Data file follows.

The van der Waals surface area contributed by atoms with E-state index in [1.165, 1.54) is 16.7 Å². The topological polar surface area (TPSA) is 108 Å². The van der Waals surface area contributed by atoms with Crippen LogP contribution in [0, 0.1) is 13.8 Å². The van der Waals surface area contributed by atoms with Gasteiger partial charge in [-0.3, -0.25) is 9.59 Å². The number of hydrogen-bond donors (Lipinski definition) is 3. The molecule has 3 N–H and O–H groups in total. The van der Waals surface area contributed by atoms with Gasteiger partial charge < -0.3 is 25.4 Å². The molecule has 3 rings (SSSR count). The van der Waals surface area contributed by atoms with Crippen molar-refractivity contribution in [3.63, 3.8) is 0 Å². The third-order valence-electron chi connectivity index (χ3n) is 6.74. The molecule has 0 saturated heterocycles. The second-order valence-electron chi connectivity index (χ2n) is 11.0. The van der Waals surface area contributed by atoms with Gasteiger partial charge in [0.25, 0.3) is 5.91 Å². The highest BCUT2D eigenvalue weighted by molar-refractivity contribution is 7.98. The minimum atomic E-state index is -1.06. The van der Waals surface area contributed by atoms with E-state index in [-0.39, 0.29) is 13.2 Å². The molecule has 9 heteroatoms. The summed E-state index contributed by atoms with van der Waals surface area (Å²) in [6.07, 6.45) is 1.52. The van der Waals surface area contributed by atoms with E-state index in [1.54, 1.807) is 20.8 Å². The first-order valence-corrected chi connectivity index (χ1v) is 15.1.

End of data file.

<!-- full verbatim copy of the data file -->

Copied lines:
The van der Waals surface area contributed by atoms with E-state index in [1.165, 1.54) is 16.7 Å². The topological polar surface area (TPSA) is 108 Å². The van der Waals surface area contributed by atoms with Crippen LogP contribution in [0, 0.1) is 13.8 Å². The van der Waals surface area contributed by atoms with Gasteiger partial charge in [-0.3, -0.25) is 9.59 Å². The number of hydrogen-bond donors (Lipinski definition) is 3. The molecule has 3 N–H and O–H groups in total. The van der Waals surface area contributed by atoms with Gasteiger partial charge < -0.3 is 25.4 Å². The molecule has 3 rings (SSSR count). The van der Waals surface area contributed by atoms with Crippen molar-refractivity contribution in [3.63, 3.8) is 0 Å². The third-order valence-electron chi connectivity index (χ3n) is 6.74. The molecule has 0 saturated heterocycles. The second-order valence-electron chi connectivity index (χ2n) is 11.0. The van der Waals surface area contributed by atoms with Gasteiger partial charge in [0.25, 0.3) is 5.91 Å². The highest BCUT2D eigenvalue weighted by molar-refractivity contribution is 7.98. The minimum atomic E-state index is -1.06. The van der Waals surface area contributed by atoms with E-state index in [-0.39, 0.29) is 13.2 Å². The molecule has 9 heteroatoms. The summed E-state index contributed by atoms with van der Waals surface area (Å²) in [6.07, 6.45) is 1.52. The van der Waals surface area contributed by atoms with E-state index in [1.54, 1.807) is 20.8 Å². The first-order valence-corrected chi connectivity index (χ1v) is 15.1.